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The Cancer-Fighting Power of Cruciferous Vegetables

Looking for the most powerful cancer-fighting vegetables on the planet? Then feast your eyes (and of course, your body) on the plant foods that have demonstrated the most dramatic protection against cancer: the cruciferous family of vegetables. 

What are cruciferous vegetables?

With their spicy, sometimes bitter taste (thanks to their glucosinolate content – more on that later), cruciferous vegetables add a depth of flavor to a healthy diet, in addition to their beneficial properties. The list of cruciferous veggies includes: arugula, bok choy, broccoli, broccoli rabe, broccolini, brussels sprouts, cabbage, cauliflower, collards, horseradish, kale, kohlrabi, mustard greens, radish, red cabbage, rutabaga, turnips, turnip greens, and watercress. 

What makes cruciferous vegetables so special?

The cruciferous family is unique among vegetables because of their glucosinolate content. When the plant cell walls are disrupted by chewing, chopping, or blending, the enzyme myrosinase converts glucosinolates to isothiocyanates (ITCs) or indole-3-carbinol. Scientific studies have uncovered cellular and molecular anti-cancer effects of these cruciferous phytochemicals, and a lower risk of cancer in people who eat these vegetables regularly. 

How to prepare & eat them

To get the maximum benefit from cruciferous vegetables, it’s important to make sure you chop finely, blend, or crush them before you cook them, or chew them well when eating them. That’s because the myrosinase enzyme is physically separated from the glucosinolates in the intact vegetables. But when the plant cells are broken apart, the chemical reaction occurs and ITCs are formed. The more cells you break open before cooking (or chew if you are eating the vegetables raw), the better.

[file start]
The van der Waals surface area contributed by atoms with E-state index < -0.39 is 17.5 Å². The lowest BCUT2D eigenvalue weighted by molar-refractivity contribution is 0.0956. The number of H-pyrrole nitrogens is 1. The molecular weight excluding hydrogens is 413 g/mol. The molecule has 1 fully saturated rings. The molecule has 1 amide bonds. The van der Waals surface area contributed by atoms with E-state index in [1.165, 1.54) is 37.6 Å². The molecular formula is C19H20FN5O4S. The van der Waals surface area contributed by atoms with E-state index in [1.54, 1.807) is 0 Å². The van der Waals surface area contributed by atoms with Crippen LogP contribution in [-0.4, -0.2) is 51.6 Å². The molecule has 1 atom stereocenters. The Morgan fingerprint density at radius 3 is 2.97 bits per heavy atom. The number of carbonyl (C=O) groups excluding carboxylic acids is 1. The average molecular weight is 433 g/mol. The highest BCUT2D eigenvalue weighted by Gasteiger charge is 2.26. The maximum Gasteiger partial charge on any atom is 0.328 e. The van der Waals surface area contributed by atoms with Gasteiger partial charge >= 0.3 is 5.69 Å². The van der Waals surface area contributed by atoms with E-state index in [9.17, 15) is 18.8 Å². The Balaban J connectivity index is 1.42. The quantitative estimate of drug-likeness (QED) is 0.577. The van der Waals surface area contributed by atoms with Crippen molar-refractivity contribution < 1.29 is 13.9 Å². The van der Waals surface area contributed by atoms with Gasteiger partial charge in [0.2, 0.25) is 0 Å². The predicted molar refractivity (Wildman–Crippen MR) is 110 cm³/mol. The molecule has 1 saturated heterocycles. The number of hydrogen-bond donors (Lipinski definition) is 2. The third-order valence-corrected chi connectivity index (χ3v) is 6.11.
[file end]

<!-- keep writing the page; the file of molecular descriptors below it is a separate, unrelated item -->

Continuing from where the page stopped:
Once ITCs are formed, they will remain stable through the cooking process. Gut bacteria also have some myrosinase enzyme, so additional ITC production from glucosinolates in cooked cruciferous vegetables may occur after we eat them. Also, we can increase ITC production from cooked cruciferous vegetables by having some shredded raw cruciferous vegetables such as cabbage, kale, collards or arugula in a salad in the same meal to supply the myrosinase enzyme, which the body can use during the digestive process.(1-3)

Reduced risk of cancer in cruciferous consumers

Higher intake of cruciferous vegetables is linked to a reduced risk of cancers of the lung, ovary, stomach, breast, prostate, and colon.(4-8)

How cruciferous phytochemicals work(9,10)

  • Anti-inflammatory effects: ITCs have been found to decrease the secretion of inflammatory molecules.
  • Anti-angiogenic effects: Isothiocyanates can inhibit the development of new blood vessels to limit tumor growth.
  • Detoxification of carcinogens: Some carcinogens must be converted to their active form before they can bind DNA to cause carcinogenic changes – isothiocyanates inhibit this transformation. 
  • Preventing DNA damage: Isothiocyanates also increase the production of our body’s natural detoxification enzymes, which protect DNA against damage from carcinogens and free radicals. 
  • Stopping cell division in cells whose DNA has been damaged.
  • Preventing proliferation and promoting programmed cell death in cancerous cells 
  • Stimulating interferon production: Diindolylmethane (DIM), formed from indole-3-carbinol, stimulates interferon production, which is part of the body’s antiviral and anti-tumor response. 
  • Anti-estrogenic activity: Exposure to estrogen is known to increase breast cancer risk; estrogens can alter gene expression, promoting cell proliferation breast tissue. ITCs and indole-3-carbinol have been shown to inhibit the expression of estrogen-responsive genes.